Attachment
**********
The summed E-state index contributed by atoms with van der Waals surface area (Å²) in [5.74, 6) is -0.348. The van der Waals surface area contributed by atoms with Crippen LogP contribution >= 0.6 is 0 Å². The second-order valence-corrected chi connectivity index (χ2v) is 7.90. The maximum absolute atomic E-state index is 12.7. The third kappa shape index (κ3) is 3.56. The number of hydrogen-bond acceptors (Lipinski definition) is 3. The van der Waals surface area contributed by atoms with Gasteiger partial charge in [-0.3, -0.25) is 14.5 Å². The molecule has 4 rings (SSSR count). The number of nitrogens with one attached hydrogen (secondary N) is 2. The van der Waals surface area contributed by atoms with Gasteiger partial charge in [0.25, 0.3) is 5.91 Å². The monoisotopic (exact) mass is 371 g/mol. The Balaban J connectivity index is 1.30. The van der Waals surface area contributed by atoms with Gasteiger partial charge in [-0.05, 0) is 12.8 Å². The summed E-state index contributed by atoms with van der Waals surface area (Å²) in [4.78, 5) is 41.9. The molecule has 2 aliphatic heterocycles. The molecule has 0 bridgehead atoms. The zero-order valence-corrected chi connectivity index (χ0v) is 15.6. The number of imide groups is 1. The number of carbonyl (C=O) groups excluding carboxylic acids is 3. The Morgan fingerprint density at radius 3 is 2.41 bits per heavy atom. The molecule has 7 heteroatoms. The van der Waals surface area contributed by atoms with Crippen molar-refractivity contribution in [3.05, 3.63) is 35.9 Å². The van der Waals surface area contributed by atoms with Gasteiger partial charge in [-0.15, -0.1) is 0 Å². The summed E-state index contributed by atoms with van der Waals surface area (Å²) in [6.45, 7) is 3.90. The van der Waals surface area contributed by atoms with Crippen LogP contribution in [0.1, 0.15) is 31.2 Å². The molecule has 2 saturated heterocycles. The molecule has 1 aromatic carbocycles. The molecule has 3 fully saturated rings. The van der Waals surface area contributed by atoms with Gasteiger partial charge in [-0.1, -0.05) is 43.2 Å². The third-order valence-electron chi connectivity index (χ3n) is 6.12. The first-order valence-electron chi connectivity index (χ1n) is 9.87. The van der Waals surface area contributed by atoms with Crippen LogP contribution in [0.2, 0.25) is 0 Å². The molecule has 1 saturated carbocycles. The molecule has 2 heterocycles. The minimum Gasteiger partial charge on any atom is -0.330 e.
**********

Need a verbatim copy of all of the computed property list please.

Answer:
The summed E-state index contributed by atoms with van der Waals surface area (Å²) in [5.74, 6) is -0.348. The van der Waals surface area contributed by atoms with Crippen LogP contribution >= 0.6 is 0 Å². The second-order valence-corrected chi connectivity index (χ2v) is 7.90. The maximum absolute atomic E-state index is 12.7. The third kappa shape index (κ3) is 3.56. The number of hydrogen-bond acceptors (Lipinski definition) is 3. The van der Waals surface area contributed by atoms with Gasteiger partial charge in [-0.3, -0.25) is 14.5 Å². The molecule has 4 rings (SSSR count). The number of nitrogens with one attached hydrogen (secondary N) is 2. The van der Waals surface area contributed by atoms with Gasteiger partial charge in [0.25, 0.3) is 5.91 Å². The monoisotopic (exact) mass is 371 g/mol. The Balaban J connectivity index is 1.30. The van der Waals surface area contributed by atoms with Gasteiger partial charge in [-0.05, 0) is 12.8 Å². The summed E-state index contributed by atoms with van der Waals surface area (Å²) in [4.78, 5) is 41.9. The molecule has 2 aliphatic heterocycles. The molecule has 0 bridgehead atoms. The zero-order valence-corrected chi connectivity index (χ0v) is 15.6. The number of imide groups is 1. The number of carbonyl (C=O) groups excluding carboxylic acids is 3. The Morgan fingerprint density at radius 3 is 2.41 bits per heavy atom. The molecule has 7 heteroatoms. The van der Waals surface area contributed by atoms with Crippen molar-refractivity contribution in [3.05, 3.63) is 35.9 Å². The van der Waals surface area contributed by atoms with Gasteiger partial charge in [-0.15, -0.1) is 0 Å². The summed E-state index contributed by atoms with van der Waals surface area (Å²) in [6.45, 7) is 3.90. The van der Waals surface area contributed by atoms with Crippen LogP contribution in [0.1, 0.15) is 31.2 Å². The molecule has 2 saturated heterocycles. The molecule has 1 aromatic carbocycles. The molecule has 3 fully saturated rings. The van der Waals surface area contributed by atoms with Gasteiger partial charge in [-0.1, -0.05) is 43.2 Å². The third-order valence-electron chi connectivity index (χ3n) is 6.12. The first-order valence-electron chi connectivity index (χ1n) is 9.87. The van der Waals surface area contributed by atoms with Crippen LogP contribution in [0.2, 0.25) is 0 Å². The molecule has 1 saturated carbocycles. The molecule has 2 heterocycles. The minimum Gasteiger partial charge on any atom is -0.330 e.